We received a stellar review of our current production of Master Class from The Live Theatre League of Greater Peoria’s website! Here are some of the highlights…
Review of Master Class
Peoria Cabaret Theatre
March 4, 2011
By Douglas Okey
Even theatre-goers who do not know opera know Maria Callas. Comparisons to Charlie Sheen or Lindsay Lohan stretch the point, but to some degree Callas was a bad girl in her day. Scandal and controversy seemed to trail La Divina, as she was sometimes called. Most familiar to many Americans might be her long-time dalliance with billionaire Aristotle Onassis, who later put the “O” in “Jackie O.”
The Maria Callas at the center of Terence McNally’s 1995 play Master Class,directed by Andrew Driscoll for Peoria Cabaret Theatre at the Waterhouse, has long since put most of the eyebrow-raising behind her. The story is inspired by a series of master classes in opera that Callas conducted at Juilliard in the early 1970s. This Callas very much plays the diva with her students and support staff, but McNally’s play explores the complex demands placed upon an artist in the public eye.
In the story, Callas, played here by Susan Somerville Brown, addresses the audience as she prepares to work individually with students coming in to work with the legendary soprano. She interacts with the classroom accompanist, Manny (a subtle performance by Anthony Roberts) and a stagehand played by Ed Peck. In these dealings, Callas behaves with an air of entitlement that would make Naomi Campbell proud, but a warm sense of humor blunts the point of her sting. Still, the students—two sopranos played by Rebecca Meyer and Elisabeth Richter and a tenor played by Jarod Hazzard—stand suitably in awe of her fame and talent. These accomplished singers each bring out a different aspect of Callas’s personality, and those aspects are not always flattering.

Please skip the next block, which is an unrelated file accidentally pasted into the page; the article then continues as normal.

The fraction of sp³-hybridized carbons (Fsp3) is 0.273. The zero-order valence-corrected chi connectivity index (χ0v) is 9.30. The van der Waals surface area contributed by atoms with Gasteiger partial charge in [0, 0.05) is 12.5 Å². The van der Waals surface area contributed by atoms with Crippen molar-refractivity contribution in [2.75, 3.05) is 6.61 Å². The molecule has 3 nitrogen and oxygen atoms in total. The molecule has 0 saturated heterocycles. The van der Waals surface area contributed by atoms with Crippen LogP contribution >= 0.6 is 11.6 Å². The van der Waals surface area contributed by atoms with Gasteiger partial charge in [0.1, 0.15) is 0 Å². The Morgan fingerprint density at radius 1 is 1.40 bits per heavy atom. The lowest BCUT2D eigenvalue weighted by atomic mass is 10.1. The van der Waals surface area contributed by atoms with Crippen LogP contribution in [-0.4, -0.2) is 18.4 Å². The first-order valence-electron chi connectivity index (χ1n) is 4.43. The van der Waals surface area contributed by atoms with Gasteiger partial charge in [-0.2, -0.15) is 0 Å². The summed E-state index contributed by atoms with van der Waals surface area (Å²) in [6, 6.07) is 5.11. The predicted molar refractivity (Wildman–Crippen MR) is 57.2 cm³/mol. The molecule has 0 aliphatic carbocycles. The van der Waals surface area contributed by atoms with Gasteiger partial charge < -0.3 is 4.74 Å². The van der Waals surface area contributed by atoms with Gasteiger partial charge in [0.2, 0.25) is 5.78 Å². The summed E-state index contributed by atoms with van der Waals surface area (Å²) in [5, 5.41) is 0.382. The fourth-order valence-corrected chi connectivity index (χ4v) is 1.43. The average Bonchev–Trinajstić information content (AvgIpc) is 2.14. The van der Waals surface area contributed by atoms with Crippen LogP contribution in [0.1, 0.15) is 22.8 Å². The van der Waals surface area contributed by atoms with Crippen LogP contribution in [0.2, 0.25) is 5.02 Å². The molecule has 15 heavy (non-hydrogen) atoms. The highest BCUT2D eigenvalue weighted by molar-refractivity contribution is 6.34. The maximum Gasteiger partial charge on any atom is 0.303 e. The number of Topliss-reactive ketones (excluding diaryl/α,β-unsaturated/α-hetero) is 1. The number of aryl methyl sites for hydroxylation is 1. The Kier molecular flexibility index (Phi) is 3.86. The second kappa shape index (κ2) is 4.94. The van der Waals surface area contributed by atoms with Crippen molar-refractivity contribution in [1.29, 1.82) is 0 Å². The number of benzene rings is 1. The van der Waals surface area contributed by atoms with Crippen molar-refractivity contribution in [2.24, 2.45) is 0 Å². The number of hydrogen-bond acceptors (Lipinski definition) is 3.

…Somerville Brown’s Callas demands our attention from the moment she takes the stage. She demonstrates the ability to capture and control; she captivated the opening night audience at several key moments throughout the play. It’s easy to imagine how small one might feel under that steely gaze for too long, so we can sympathize with the students. As she gradually reveals bits and pieces of her past, always with the dismissive, “But that’s another story,” we begin to understand how the eye of the public took its toll on Callas herself… It is a gripping performance in a daunting role…
Playgoers note: though opera is the subject, no special familiarity with either the music or the industry is required to enjoy this fine performance.
You can read the full review HERE.
Master Class continues this Friday and Saturday, March 11 and 12 at The Waterhouse. Reservations can be made by calling The Waterhouse office at 309.494.9100 or ONLINE HERE. The doors will open at 6pm for cocktails and a three course plated dinner is served starting at 6:30pm. The show will begin promptly at 8:00pm. Admission is $45 with a portion of every full price admission donated to Opera Illinois League.